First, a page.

Descended from Irish convicts transported to Van Diemens Land (later renamed
Tasmania) during the Great Famine, Richard Flanagan was born in his native
island in 1961, the fifth of six children. He spent his childhood in the mining
town of Rosebery and left school at sixteen to work as a bush laborer. He later
attended the University of Tasmania, graduating with first class honours in
1982. The following year he was awarded a Rhodes Scholar to Oxford
He wrote four history books before turning to fiction. The Unknown Terrorist is his fourth novel following Death of a River Guide (1994), The Sound of One Hand Clapping (1997) and Gould's Book of Fish: A Novel in Twelve Fish (2001).
He lives in Tasmania with his wife and three children. He is a keen canoeist, having canoed the Franklin River thirteen times, and was a member of the first expedition to canoe the Jane River and Gordon Gorge (one of his nonfiction works is A Terrible Beauty - History of the Gordon, 1985).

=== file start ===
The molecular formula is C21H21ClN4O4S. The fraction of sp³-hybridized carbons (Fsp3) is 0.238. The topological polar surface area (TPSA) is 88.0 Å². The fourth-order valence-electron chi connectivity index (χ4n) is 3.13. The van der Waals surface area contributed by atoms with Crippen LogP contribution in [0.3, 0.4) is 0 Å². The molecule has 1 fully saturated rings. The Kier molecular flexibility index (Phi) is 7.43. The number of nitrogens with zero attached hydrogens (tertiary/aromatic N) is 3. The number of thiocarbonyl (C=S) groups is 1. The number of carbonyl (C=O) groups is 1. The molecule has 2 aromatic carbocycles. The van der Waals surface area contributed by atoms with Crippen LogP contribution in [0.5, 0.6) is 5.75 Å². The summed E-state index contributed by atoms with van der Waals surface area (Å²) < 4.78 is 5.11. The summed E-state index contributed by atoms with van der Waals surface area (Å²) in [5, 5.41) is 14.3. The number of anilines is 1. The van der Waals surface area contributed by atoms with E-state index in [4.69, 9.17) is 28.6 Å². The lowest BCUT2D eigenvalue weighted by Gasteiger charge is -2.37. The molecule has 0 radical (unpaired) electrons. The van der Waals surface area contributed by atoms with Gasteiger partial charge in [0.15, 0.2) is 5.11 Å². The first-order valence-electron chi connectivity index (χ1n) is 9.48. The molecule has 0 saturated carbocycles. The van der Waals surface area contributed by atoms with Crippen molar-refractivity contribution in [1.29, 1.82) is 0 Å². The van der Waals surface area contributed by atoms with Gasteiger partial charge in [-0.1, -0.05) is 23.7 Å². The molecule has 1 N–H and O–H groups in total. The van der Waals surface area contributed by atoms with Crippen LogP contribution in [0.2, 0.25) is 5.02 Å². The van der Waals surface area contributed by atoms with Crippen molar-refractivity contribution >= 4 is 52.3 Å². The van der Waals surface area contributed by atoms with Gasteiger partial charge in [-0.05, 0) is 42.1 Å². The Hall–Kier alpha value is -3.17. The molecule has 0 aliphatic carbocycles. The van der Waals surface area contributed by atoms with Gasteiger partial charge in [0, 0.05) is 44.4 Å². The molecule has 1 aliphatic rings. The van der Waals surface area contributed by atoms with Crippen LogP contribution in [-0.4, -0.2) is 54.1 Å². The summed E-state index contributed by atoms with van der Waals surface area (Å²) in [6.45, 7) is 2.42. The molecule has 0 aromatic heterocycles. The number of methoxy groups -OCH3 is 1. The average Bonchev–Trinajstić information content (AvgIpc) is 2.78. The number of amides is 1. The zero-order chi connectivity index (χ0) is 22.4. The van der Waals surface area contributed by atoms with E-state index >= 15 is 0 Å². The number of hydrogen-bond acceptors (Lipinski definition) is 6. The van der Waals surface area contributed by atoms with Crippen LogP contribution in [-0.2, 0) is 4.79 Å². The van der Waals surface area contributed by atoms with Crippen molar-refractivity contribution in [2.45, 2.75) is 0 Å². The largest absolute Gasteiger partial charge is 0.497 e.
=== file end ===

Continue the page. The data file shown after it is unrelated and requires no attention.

Did you know?
In his author's note, Flanagan acknowledges that the plot of The Unknown Terrorist owes much to Heinrich Böll's 1974 novel, In Die verlorene Ehre der Katharina Blum (The Lost Honour of Katharina Blum). Böll's novel told the story of an ordinary woman driven to extremes by the persecution of the tabloid press. Interestingly, Böll's story was in turn inspired by Der Verbrecher aus verlorener Ehre (The Criminal by Reason of Lost Honor), which was published in 1786, just before the French Revolution.
This article is from the May 10, 2007 issue of BookBrowse Recommends.
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